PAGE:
Monday, September 22, 2008

A Slippery Slope in Crag-laden Northwest Argentina pt. 1 of 3

Traveling through Northwest Argentina had hitherto been enjoyable and relaxing. The clean and welcoming cities of the Salta and Jujuy provinces brought few feelings of insecurity. Yes, shockingly, the cities on the Argentine Altiplano were kempt. Overcome by a waitress’s congeniality I spent my last pesos on a recommended dulce de leche dessert and on a gracious tip. With empty pockets and a full stomach I quickly searched through town to find an accessible ATM before I boarded my bus back to Buenos Aires, but my labors ended fruitlessly and I raced back to the terminal to load my bag and squeeze into my seat just in time to begin the 26 hour haul back to the capital. Of course, at that particular moment, I was only expecting an 18 hour trip.

I sifted through my bag. My camera’s battery had died the night before but I pulled out my notebook to jot down memories from the past day. I was sure as lief to forget had I not taken the time to write down my experiences. It was customary and very easy for me to supplement writing with photography as each picture was worth, as the saying goes, at least sixty-five words.

My hand got tired as it often would. I had written about just the breakfast I ate the day before and I gave up. To pass the time before light ran out, I pulled out a few letters from my friend back home in Chicago. They served to remind me both of the luxuries I had left in the United States and of the reasons I wanted so badly to escape the country for a year. Overall, the letters, as I best recall, were humorous and helpful to pass the time on an uncomfortable South American bus commencing its overnight journey. I’d take this discomfort, though, anytime over the monotony of the Chicago Suburbs. This was new and exciting. In my haste boarding the bus I had forgotten to grab any CDs from my suitcase which was now secured under the cabin. We wouldn’t be stopping until morning, so I was without entertainment for the night. Thankfully, I am completely diurnal during long travel. As soon as the sun set, I expected to fall asleep. I rested my head on the window where I watched the diver-sun, slow-dived from noon, meld into the horizon creating a splash of golden light.*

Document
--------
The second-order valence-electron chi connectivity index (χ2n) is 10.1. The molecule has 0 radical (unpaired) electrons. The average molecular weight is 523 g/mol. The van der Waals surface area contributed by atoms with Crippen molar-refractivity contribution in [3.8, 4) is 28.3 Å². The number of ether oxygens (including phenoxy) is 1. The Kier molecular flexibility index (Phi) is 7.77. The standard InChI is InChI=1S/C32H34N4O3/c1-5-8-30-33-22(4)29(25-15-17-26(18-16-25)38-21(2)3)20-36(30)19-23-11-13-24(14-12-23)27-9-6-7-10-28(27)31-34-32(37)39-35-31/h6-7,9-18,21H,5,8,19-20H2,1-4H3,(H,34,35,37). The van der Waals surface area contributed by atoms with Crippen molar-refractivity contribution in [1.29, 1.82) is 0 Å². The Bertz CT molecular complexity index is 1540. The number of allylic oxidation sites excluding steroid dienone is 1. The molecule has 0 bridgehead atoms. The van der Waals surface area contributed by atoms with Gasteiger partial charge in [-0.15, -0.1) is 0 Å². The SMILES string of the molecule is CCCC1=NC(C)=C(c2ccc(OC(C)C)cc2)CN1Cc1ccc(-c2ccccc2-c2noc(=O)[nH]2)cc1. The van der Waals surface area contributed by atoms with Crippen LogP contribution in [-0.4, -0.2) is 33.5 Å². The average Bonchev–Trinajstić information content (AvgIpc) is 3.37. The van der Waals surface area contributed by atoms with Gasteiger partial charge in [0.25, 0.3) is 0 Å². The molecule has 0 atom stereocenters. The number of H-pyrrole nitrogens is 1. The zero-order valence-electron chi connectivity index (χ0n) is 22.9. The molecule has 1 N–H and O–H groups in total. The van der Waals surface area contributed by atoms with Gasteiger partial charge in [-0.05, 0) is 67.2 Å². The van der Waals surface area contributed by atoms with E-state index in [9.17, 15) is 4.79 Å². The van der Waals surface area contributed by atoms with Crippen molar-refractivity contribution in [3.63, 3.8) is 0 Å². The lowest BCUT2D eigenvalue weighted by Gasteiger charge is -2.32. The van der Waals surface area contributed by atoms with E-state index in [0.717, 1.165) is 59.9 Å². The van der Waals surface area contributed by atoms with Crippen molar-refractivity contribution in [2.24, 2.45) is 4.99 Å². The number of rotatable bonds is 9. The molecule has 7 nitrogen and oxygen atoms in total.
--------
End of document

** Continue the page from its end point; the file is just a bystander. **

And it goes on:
My consciousness swept away with the daylight. There was to be no need for CDs or camera batteries where I was going, and darkness paved way to slumber. Ah, yes, sleep! I can write about its beauty incessantly. Sleep is the brilliant state where all possibilities became probabilities. Only, unfortunately for me, the probability of being awoken was near certainty. My lucid dreams were startled back into lurid visions of the man sitting next to me.

[[Parts 2 and 3 to follow.]]
*Note: Thank you Herman Melville.


Melissa said...

Sounds like you had a good time while you were there :) Hey I also found a cool travel site that you might like,

Wolffystyle said...

Thanks melissa, I'll be sure to check it out. I've sent in a request.